Group Work: Does the Big Five Model

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In an increasingly competitive business environment, organizations are seeking to find the key factors that will help them to get ahead of their competitors. One of these factors is how group work can be improved by determining the most essential traits of individual group members. With regards to the Big Five Model, we investigated how group success relates to these five traits: conscientiousness, agreeableness, openness to experience, emotional stability and extroversion. We searched for indications that would support the notion that the personality traits pertaining to the Big Five Model positively affect group success. The personality trait conscientiousness is a component of the Big Five Model that contributes to group performance and group cohesion, which in turn results in group success. It is a trait that consists of six facets. These six facets are competence, order, dutifulness, achievement striving, self-discipline, and deliberation (Costa & McCrae, 1992).

Conscientious people are individuals who are described as being careful, responsible, dependable, persistent, self-motivated and task-oriented (Barry & Stewart, 1997). In particular, as a result of being self-motivated and achievement striving, a conscientious person increases group cohesion by promoting the notion of goals and the steps that lead to these goals. These goals can then build a bond between group members, as they are all trying to achieve the same end. In addition, conscientious members pose a positive externality on the rest of the group by exhibiting persistence and a desire to achieve. The rest of the group members observe this "self-motivation" and in turn can become more motivated themselves to achieve the goals set by the group. Moreover, Hogan and Ones (1997) maintain that being responsible and trustworthy are characteristics of conscientiousness that are fundamental to group cohesion. For instance, having conscientious members in a group implies that these people are more than likely to show up on time for meetings and complete their end of the project. They are also not the type of people that would disclose group information to outsiders or break any promises. This type of behavior that is displayed by conscientious members means that they avoid conflict situations, accept group norms and as a result, reduce the amount of conflict within the group. The elimination of conflict, arguments, and altercations will therefore ultimately increase group success.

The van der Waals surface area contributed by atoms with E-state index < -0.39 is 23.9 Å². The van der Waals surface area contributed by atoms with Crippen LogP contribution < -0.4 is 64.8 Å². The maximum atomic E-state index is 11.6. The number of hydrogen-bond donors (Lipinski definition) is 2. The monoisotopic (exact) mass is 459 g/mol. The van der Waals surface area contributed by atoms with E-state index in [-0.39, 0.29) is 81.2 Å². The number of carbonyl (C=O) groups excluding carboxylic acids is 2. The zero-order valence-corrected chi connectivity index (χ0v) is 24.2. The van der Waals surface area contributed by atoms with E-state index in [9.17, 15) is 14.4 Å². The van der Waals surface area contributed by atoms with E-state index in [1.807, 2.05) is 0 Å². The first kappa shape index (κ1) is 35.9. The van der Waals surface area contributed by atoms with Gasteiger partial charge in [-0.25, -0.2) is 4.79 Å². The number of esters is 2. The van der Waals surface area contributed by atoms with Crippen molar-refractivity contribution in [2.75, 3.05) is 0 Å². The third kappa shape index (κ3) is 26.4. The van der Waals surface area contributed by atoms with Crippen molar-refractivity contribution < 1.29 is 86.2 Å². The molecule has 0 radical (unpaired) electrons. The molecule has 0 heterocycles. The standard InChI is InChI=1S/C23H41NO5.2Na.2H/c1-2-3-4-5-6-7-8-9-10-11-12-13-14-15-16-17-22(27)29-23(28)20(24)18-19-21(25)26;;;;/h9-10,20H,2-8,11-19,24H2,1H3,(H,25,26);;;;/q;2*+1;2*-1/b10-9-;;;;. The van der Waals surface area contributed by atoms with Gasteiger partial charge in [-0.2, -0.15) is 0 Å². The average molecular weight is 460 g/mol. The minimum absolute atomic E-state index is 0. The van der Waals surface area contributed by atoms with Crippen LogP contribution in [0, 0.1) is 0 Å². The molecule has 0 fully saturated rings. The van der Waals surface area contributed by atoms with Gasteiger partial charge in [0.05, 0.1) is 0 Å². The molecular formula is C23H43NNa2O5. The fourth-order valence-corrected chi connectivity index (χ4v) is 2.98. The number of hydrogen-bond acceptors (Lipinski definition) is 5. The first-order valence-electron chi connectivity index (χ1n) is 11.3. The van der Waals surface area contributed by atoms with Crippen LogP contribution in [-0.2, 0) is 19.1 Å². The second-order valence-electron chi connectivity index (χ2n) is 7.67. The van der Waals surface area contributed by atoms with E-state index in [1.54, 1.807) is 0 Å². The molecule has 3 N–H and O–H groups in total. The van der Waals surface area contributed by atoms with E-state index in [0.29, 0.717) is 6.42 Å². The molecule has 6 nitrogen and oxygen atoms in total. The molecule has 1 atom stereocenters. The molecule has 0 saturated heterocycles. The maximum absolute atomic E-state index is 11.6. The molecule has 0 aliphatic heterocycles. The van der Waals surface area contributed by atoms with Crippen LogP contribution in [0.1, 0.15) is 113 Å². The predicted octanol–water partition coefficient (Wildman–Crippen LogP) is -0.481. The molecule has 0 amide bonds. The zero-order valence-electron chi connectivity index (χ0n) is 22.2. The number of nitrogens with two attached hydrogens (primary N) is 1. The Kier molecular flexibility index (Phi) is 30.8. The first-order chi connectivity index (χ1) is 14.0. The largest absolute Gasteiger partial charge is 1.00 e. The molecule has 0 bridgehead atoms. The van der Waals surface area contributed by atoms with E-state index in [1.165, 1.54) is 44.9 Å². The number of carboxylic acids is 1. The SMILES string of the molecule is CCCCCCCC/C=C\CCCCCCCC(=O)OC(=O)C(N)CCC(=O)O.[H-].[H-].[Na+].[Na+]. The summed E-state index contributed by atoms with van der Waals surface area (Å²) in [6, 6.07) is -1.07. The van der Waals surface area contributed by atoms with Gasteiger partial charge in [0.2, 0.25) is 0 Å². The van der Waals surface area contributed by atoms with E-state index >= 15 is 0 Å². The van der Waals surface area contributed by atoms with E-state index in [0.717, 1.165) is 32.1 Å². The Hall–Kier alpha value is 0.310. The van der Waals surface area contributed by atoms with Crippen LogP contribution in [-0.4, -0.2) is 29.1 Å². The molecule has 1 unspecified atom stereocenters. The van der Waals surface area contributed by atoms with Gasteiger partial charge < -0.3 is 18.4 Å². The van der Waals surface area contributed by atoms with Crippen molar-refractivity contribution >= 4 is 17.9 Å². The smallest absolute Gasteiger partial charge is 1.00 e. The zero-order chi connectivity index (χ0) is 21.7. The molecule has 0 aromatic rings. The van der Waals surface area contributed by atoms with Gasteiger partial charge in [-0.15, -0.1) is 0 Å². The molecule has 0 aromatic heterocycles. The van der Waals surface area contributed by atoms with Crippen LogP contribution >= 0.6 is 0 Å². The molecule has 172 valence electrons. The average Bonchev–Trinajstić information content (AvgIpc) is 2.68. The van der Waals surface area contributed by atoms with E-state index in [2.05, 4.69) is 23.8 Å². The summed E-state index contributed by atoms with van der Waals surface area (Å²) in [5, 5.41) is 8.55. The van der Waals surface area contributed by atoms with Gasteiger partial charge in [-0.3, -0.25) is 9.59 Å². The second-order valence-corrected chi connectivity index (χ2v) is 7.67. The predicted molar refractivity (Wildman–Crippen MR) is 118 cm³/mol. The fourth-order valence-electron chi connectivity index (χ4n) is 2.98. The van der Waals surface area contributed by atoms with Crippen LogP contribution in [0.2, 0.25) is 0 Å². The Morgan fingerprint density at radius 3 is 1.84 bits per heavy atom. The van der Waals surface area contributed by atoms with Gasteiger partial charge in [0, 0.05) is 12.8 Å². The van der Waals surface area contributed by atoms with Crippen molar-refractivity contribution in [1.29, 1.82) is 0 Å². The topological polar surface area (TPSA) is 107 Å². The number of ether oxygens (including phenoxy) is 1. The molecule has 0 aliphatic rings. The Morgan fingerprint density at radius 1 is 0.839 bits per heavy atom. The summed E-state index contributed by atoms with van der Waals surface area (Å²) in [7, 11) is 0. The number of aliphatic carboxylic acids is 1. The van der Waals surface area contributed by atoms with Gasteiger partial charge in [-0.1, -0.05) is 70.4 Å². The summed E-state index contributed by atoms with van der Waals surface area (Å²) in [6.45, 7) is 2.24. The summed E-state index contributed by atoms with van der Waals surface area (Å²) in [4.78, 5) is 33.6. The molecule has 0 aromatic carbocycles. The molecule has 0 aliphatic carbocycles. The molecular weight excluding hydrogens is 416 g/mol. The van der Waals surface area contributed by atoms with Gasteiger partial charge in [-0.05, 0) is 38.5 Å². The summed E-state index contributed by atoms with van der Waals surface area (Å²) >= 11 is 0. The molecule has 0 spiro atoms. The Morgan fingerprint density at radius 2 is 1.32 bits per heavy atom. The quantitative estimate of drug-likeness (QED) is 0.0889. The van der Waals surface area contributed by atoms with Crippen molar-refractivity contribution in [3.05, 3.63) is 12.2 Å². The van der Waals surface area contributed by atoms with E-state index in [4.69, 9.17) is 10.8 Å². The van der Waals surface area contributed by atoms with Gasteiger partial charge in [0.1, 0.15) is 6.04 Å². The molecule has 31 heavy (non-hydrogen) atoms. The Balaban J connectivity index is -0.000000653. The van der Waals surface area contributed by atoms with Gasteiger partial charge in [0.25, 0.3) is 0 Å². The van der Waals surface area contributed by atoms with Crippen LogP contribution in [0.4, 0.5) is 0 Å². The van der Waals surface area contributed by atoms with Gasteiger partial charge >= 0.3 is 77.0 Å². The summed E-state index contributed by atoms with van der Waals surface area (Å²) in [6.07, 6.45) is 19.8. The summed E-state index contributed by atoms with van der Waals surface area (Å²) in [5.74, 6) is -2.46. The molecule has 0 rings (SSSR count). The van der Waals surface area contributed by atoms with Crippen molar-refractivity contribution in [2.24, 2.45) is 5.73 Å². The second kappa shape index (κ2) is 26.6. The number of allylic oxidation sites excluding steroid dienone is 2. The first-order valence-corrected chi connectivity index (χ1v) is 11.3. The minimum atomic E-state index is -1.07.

The tendency for conscientious individuals to be task-oriented can help to improve the success within a group by improving the performance of the group. By merely possessing the characteristics of being task-oriented and self-disciplined, a conscientious individual helps the rest of the group to stay focused on the task at hand by eliminating or reducing the degree to which social loafing and free riding occur (Barry & Stewart, 1997). Conscientious individuals are committed to getting the job done well and on time, which in a way pushes the rest of the group members to pick up the slack and maintain a performance level that is equivalent to that of the conscientious individuals of the group. Hogan and Ones (1997) present various reasons for the correlation between conscientiousness and job performance: …individuals high on Conscientiousness set goals and persist in attaining them, and, consequently, perform well on the job. So one reason why Conscientiousness predicts job performance is because Conscientious individuals plan and organize their work, spend more time on their job tasks, and persist at performance, all of which result in more job knowledge and superior supervisory ratings of job performance. (p860) Hence, conscientious group members are more committed to the task and are therefore likely to put forth more effort into their work, which is likely to have positive effects on other group members. This in turn improves the overall performance of the group and the success...
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